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With its vibrant cultural scene and historically significant sites, the West African nation of Ghana has become a popular destination for African Americans seeking to connect with their roots. Promoted by the Ghanaian government's 'Beyond The Return' campaign - a decade dedicated to the African Renaissance (2020-2030), the movement of African Americans flocking to Ghana for a visit is gaining momentum each year.
Accra, the sprawling capital of Ghana, offers a diverse range of accommodations to suit all budgets and tastes. Luxury seekers may prefer the Labadi Beach Hotel, which features stunning views of the Gulf of Guinea. For a unique cultural immersion, Afro Roots Villa offers visitors the chance to stay in a traditional Ghanaian compound house in the bustling neighborhood of Osu.
The Kwame Nkrumah Mausoleum, a beacon of peace modeled as an upside-down Akan sword, houses the mortal remains of Kwame Nkrumah and his wife, Fathia Nkrumah.
The city of Accra offers a smorgasbord of historical and cultural attractions. The Kwame Nkrumah Mausoleum provides a glimpse into Ghana's struggle for independence and its first president. The Mausoleum of W.E.B Du Bois pays homage to the pan-Africanist who spent his last years in Ghana.
Ghana’s markets are also a must-see, especially the vibrant Makola Market in Accra. It’s essentially the heart of the city since it houses hundreds of stalls selling everything from traditional fabrics and street food to touristy curios and colorful beads. Music lovers should not miss the opportunity to attend a few of Ghana's music festivals. Afrochella, held annually in Accra, is one such event that celebrates Africa's diverse culture, from art and fashion to food and music.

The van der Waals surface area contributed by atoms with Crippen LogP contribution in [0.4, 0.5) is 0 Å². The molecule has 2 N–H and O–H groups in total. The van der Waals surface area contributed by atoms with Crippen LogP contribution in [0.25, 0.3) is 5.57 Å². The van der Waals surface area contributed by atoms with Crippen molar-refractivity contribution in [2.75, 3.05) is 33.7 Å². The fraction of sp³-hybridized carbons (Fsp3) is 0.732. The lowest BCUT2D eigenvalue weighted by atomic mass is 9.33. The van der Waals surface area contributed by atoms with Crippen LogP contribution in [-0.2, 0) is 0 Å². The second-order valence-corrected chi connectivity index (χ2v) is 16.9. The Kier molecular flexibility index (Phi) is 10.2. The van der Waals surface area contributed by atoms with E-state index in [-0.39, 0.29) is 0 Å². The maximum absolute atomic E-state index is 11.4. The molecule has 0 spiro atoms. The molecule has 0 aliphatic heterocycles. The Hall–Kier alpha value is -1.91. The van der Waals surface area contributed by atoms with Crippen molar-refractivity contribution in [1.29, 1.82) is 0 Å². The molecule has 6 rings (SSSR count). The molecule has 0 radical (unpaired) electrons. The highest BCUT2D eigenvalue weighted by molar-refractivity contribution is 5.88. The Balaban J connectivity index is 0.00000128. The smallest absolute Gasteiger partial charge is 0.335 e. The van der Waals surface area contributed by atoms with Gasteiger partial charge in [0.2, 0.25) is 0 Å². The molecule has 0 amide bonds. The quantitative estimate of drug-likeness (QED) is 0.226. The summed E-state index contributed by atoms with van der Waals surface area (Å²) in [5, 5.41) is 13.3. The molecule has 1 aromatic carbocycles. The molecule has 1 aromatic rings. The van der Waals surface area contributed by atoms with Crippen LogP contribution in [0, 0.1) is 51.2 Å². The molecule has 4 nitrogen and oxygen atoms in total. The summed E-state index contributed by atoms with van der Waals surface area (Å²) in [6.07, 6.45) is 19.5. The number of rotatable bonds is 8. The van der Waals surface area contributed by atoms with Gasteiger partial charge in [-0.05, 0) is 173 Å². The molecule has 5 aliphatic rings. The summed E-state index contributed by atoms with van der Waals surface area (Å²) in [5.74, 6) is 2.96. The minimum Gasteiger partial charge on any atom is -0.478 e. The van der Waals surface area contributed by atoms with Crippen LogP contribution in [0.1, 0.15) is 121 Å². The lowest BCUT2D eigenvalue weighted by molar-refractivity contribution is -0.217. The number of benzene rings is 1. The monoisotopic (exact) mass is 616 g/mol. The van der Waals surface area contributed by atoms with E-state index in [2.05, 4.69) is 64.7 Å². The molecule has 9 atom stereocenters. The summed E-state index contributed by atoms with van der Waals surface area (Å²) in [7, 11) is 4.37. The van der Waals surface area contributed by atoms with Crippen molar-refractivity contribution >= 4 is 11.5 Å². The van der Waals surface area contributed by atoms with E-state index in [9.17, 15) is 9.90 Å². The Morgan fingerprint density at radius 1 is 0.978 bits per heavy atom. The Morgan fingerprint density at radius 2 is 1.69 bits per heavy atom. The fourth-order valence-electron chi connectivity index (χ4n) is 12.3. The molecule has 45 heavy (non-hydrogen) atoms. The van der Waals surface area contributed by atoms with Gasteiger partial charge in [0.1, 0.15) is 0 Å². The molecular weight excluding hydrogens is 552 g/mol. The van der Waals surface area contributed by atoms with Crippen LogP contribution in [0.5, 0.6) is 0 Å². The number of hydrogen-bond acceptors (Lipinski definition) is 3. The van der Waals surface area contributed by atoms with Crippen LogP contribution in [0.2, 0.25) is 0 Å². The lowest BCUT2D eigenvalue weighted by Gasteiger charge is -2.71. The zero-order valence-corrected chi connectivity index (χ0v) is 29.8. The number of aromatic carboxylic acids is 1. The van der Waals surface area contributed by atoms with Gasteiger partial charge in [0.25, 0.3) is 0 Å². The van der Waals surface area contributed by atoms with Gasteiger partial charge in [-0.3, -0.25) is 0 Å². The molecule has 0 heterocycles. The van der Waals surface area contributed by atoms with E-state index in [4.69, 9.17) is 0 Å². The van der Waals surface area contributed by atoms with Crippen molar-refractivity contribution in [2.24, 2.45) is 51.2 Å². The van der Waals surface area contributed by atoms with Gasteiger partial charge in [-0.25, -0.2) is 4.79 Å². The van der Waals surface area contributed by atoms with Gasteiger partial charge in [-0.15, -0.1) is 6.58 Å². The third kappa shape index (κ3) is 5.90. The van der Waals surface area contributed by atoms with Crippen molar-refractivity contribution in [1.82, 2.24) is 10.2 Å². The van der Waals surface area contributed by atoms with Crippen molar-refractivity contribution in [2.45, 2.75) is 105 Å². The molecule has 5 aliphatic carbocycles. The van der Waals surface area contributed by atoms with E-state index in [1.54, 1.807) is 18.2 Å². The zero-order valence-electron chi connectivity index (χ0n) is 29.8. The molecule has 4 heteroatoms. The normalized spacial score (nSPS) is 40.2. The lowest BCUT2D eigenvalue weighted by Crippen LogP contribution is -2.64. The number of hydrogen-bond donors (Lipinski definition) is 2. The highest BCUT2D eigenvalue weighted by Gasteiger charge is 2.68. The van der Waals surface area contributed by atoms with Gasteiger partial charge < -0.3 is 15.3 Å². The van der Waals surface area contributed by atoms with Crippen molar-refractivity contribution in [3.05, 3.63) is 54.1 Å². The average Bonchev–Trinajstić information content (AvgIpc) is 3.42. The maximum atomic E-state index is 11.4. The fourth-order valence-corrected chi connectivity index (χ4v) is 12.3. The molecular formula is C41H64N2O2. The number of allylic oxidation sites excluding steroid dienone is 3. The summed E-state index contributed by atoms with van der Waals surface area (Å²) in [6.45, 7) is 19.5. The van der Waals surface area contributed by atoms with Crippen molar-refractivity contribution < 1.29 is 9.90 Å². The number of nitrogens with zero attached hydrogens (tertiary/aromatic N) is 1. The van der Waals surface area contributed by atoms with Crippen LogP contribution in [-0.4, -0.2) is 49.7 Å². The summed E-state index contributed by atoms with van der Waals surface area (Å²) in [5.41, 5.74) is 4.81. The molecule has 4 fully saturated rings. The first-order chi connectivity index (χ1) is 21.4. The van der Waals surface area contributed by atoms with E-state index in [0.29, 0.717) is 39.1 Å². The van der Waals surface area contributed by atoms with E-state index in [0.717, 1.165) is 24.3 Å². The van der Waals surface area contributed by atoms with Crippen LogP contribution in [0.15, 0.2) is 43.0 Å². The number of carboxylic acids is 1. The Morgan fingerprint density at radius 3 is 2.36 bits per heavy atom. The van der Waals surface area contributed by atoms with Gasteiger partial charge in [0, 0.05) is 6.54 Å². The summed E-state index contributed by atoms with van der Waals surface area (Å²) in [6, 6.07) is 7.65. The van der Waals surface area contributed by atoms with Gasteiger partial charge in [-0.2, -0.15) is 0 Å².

Culinary enthusiasts will also appreciate Ghanaian cuisine, with dishes such as jollof rice, waakye, kenkey, banku, and a myriad of other delicacies offering an appetizing exploration of Ghanaian food culture.
One of the most impactful experiences any visitor to Ghana can have is a visit to Elmina and Cape Coast Castles. As former slave-holding forts, these locations provide tangible connections between African Americans and their African ancestors.
Cape Coast Castle is one of about forty "slave castles", or large commercial forts, built on the Gold Coast of West Africa by European traders. It was originally a Portuguese "feitoria" or trading post, established in 1555, which they named Cabo Corso
The Cape Coast Castle, a former slave-holding place, remains a significant tourist attraction. Visitors can walk through the "Door of No Return," the last point of departure for many Africans transported as slaves to the Americas.
Elmina Castle was erected by the Portuguese in 1482 as Castelo de São Jorge da Mina, also known as Castelo da Mina or simply Mina, in present-day Elmina, Ghana, formerly the Gold Coast. It was the first trading post built on the Gulf of Guinea, and the oldest European building in existence south of the Sahara